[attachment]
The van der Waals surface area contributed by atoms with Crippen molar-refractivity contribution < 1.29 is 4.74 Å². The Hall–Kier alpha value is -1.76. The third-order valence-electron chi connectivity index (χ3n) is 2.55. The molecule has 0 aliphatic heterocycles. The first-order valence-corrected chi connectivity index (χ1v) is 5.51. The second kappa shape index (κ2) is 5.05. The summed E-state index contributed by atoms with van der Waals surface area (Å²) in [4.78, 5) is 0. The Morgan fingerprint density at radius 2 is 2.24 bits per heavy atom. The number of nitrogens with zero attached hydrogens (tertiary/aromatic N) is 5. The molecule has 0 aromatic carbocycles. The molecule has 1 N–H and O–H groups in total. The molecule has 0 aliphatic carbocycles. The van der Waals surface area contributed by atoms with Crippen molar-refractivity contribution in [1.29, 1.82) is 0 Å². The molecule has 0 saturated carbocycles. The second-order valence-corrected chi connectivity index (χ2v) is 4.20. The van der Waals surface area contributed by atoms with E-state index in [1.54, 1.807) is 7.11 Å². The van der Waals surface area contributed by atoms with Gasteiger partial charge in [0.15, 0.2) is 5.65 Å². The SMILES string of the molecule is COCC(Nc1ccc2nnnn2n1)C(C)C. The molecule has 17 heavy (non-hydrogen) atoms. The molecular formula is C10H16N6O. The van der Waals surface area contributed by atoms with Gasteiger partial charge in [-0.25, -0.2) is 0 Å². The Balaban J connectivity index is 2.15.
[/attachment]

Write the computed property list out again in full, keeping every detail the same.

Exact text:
The van der Waals surface area contributed by atoms with Crippen molar-refractivity contribution < 1.29 is 4.74 Å². The Hall–Kier alpha value is -1.76. The third-order valence-electron chi connectivity index (χ3n) is 2.55. The molecule has 0 aliphatic heterocycles. The first-order valence-corrected chi connectivity index (χ1v) is 5.51. The second kappa shape index (κ2) is 5.05. The summed E-state index contributed by atoms with van der Waals surface area (Å²) in [4.78, 5) is 0. The Morgan fingerprint density at radius 2 is 2.24 bits per heavy atom. The number of nitrogens with zero attached hydrogens (tertiary/aromatic N) is 5. The molecule has 0 aromatic carbocycles. The molecule has 1 N–H and O–H groups in total. The molecule has 0 aliphatic carbocycles. The van der Waals surface area contributed by atoms with Crippen molar-refractivity contribution in [1.29, 1.82) is 0 Å². The molecule has 0 saturated carbocycles. The second-order valence-corrected chi connectivity index (χ2v) is 4.20. The van der Waals surface area contributed by atoms with E-state index in [1.54, 1.807) is 7.11 Å². The van der Waals surface area contributed by atoms with Gasteiger partial charge in [0.15, 0.2) is 5.65 Å². The SMILES string of the molecule is COCC(Nc1ccc2nnnn2n1)C(C)C. The molecule has 17 heavy (non-hydrogen) atoms. The molecular formula is C10H16N6O. The van der Waals surface area contributed by atoms with Gasteiger partial charge in [-0.25, -0.2) is 0 Å². The Balaban J connectivity index is 2.15.